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Kansas City police might expand area for gunfire detection system

Updated: 2013-07-03T06:26:48Z

By CHRISTINE VENDEL

The Kansas City Star

A man driving around Kansas City in a stolen car in December was surprised when the car’s owner pulled up next to him and opened fire.

Neither man called police. But the ShotSpotter system did.

The gunshot detection system relayed information about the Dec. 17 gunfire to police dispatchers, who sent officers to the scene in the 4200 block of Bellefontaine Avenue. Officers found the stolen car, the victim who had been shot in the arm and the suspect, who had two guns in his car. The gunman confessed and later pleaded guilty to assault, Jackson County prosecutors said.

That arrest was one of six felony arrests resulting from the ShotSpotter gunfire detection system implemented in a small area of the city in October, according to statistics released Tuesday at a news conference by Police Chief Darryl Forte and U.S. Rep. Emanuel Cleaver II. Cleaver helped secure $720,000 in federal grant money, which will pay for the system for five years, in a partnership with transit officials.

Cleaver said he planned to seek additional funds from Washington, D.C., to expand the program. Forte said he had already identified four areas of the city for possible expansion.

Forte hasn’t released the exact location of the system’s multiple acoustic sensors because he doesn’t want to tip off criminals. But he said the system, which covers a 3.55-square-mile area involving high transit ridership, has detected 1,178 incidents of possible gunfire in seven months. Of those alerts, 977 were confirmed, resulting in dispatchers sending officers to a location. That’s an average of more than four instances of gunfire each day.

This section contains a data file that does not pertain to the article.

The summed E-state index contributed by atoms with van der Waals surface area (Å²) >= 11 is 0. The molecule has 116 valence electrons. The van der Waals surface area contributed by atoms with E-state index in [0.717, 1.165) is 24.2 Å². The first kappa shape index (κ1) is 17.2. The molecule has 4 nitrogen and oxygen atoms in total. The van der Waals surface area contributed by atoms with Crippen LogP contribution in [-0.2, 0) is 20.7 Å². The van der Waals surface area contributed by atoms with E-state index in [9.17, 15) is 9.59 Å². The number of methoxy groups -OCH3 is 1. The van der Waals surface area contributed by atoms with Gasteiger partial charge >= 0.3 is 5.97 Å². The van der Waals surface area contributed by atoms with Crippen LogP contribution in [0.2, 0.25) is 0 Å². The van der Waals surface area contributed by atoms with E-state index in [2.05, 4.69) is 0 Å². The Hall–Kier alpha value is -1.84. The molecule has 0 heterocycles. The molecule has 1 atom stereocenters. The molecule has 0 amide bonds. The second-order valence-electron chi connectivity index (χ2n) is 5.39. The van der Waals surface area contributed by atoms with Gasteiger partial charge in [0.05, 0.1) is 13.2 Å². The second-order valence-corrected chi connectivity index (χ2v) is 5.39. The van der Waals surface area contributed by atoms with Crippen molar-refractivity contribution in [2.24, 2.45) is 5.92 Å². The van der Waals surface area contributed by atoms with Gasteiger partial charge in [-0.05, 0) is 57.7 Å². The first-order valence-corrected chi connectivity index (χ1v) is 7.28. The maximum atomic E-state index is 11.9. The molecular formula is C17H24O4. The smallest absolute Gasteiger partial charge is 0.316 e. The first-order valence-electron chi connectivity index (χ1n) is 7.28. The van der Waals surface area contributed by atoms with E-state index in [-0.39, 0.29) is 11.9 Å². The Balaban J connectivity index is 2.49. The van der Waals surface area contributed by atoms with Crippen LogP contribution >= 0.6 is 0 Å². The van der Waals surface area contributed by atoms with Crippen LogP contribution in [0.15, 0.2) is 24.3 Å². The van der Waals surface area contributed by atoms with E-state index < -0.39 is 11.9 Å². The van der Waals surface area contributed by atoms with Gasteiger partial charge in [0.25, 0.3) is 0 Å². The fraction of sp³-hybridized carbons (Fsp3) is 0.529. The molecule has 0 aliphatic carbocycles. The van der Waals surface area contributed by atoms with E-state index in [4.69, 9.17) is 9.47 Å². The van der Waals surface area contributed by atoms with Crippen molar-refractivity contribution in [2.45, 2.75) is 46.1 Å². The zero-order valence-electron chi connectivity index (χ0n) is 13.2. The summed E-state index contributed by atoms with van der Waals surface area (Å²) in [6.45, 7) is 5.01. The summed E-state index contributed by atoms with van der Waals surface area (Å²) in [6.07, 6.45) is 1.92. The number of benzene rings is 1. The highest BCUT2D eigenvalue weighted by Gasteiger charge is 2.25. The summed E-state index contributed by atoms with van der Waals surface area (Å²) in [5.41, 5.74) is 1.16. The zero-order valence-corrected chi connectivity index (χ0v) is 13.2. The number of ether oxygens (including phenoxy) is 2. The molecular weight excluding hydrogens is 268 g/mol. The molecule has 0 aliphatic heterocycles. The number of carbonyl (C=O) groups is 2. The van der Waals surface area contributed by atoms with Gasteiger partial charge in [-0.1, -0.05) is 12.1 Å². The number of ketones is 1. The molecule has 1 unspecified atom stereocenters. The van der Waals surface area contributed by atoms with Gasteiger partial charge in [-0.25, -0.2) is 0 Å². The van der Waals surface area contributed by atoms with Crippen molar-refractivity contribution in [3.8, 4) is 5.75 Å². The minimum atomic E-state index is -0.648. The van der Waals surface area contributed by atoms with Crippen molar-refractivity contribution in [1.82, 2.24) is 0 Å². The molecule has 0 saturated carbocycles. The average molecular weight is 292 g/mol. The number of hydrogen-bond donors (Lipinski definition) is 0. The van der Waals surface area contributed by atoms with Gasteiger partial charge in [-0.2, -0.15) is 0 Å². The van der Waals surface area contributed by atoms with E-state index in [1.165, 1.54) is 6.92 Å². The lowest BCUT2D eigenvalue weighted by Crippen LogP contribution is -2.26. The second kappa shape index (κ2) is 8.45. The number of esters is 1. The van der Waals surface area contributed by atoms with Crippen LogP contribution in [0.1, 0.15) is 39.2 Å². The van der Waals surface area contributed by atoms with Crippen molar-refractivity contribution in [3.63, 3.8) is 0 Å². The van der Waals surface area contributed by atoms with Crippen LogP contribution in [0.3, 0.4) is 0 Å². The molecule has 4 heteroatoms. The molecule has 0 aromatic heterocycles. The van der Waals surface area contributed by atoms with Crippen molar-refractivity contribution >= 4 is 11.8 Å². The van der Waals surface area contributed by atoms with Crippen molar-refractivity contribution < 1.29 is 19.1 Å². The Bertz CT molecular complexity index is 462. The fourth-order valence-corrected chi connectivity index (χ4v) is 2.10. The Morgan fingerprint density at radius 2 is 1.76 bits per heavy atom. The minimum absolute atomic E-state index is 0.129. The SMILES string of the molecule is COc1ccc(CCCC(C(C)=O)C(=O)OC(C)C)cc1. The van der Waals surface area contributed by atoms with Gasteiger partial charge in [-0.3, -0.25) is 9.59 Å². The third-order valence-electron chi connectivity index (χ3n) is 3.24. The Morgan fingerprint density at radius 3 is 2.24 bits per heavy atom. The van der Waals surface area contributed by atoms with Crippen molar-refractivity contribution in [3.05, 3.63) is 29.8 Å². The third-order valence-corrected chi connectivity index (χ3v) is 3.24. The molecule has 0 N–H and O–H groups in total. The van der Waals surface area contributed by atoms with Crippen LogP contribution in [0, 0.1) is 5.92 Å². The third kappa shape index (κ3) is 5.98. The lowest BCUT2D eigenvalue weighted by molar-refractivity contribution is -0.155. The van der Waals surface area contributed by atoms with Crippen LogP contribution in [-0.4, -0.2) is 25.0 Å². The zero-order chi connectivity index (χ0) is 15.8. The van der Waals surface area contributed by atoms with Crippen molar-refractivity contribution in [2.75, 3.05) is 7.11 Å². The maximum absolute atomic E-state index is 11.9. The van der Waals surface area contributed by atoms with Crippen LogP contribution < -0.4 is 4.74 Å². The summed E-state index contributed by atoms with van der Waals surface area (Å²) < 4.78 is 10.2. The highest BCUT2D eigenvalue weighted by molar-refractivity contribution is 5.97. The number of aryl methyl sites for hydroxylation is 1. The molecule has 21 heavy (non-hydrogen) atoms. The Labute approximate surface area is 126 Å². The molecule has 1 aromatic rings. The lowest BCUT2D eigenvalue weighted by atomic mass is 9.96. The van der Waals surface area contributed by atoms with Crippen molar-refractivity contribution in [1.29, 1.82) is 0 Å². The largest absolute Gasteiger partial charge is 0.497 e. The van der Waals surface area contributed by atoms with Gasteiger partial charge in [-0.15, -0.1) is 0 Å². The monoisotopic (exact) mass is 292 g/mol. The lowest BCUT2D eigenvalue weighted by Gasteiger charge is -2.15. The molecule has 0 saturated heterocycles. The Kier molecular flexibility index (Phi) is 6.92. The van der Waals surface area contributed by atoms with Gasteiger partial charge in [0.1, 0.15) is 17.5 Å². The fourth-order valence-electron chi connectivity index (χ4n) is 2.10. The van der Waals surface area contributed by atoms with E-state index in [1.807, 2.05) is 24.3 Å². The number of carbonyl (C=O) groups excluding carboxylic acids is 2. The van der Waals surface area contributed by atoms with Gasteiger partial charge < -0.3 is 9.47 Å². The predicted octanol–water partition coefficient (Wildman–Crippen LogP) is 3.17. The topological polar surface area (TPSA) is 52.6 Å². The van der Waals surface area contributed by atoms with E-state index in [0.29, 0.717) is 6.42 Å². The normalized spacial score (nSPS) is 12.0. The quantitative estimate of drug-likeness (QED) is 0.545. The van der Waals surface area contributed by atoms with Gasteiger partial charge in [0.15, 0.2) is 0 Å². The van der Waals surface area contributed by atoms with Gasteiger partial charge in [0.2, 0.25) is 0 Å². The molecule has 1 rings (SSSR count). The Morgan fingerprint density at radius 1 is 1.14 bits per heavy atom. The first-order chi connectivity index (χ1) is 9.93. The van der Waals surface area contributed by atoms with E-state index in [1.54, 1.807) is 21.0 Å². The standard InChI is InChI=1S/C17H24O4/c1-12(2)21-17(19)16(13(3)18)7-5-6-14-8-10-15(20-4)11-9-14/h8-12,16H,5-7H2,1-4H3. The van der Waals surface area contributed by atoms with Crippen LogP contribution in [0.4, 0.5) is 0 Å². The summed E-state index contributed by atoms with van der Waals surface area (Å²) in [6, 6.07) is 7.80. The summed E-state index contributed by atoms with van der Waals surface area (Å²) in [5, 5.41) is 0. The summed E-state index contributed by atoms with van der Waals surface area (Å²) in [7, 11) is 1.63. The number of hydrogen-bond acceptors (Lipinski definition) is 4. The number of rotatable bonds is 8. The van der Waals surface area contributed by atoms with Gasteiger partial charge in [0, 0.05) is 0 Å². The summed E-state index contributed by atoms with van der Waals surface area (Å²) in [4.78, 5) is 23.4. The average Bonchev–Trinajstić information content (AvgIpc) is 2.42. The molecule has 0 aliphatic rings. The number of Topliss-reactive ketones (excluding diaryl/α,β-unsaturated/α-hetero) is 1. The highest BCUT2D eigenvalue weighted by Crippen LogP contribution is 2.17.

Residents in these areas had gotten so used to gunfirethat they stopped reporting gunshots years ago, Forte said. It made residents think the situation was hopeless and that police didn’t care.

“Now when they hear gunshots, we show up, and they realize, ‘Oh, they do care,’” Forte said. “It’s going to help us with relationships. It’s bigger than the numbers.”

Besides the felony arrests, the system has helped police arrest six misdemeanor offenders and three felons who possessed guns. Officers have recovered 13 guns, 342 shell casings and 96 live rounds.

In the coverage area, aggravated assaults by firearms dropped 24 percent during the seven-month period compared to the same time frame in the previous year, Forte said. There was one less homicide in the coverage area, according to the seven-month stats.

The system sends a message to criminals who have become accustomed to being able to shoot without repercussions when no one calls police, Cleaver said.

“There is a new system in town that is going to jeopardize your activities,” he said.

The system directs officers to within 25 meters of the shooter’s location when the gun was fired. It also tells police how many shots were fired and how many weapons were used.

In addition, the system tells officers if shooters were in a vehicle or moving on foot, even providing a speed and direction of travel.

Police analyze the gunfire data for trends, intelligence information and crime prevention strategies. After police noticed repeated gunfire from the same front porch, detectives watched the home and gained a search warrant that led to the arrest of a felon with a gun, Forte said. Police also recovered two guns and PCP, according to information released at the news conference.

The system works by feeding information about possible gunfire to the operations center of SST Inc., the California-based company that developed and markets ShotSpotter. SST acoustics experts then assess the information to determine if the sound’s source is indeed gunfire or something else, like a car backfiring.

When a sound is verified as a probable gunshot, the experts alert Kansas City police dispatchers, who see the location on a map on a monitor. The whole process usually takes less than one minute, police said.

ShotSpotter is used in more than 70 cities, police said, but Kansas City is thought to be the first where police and transit officials collaborated on the project.

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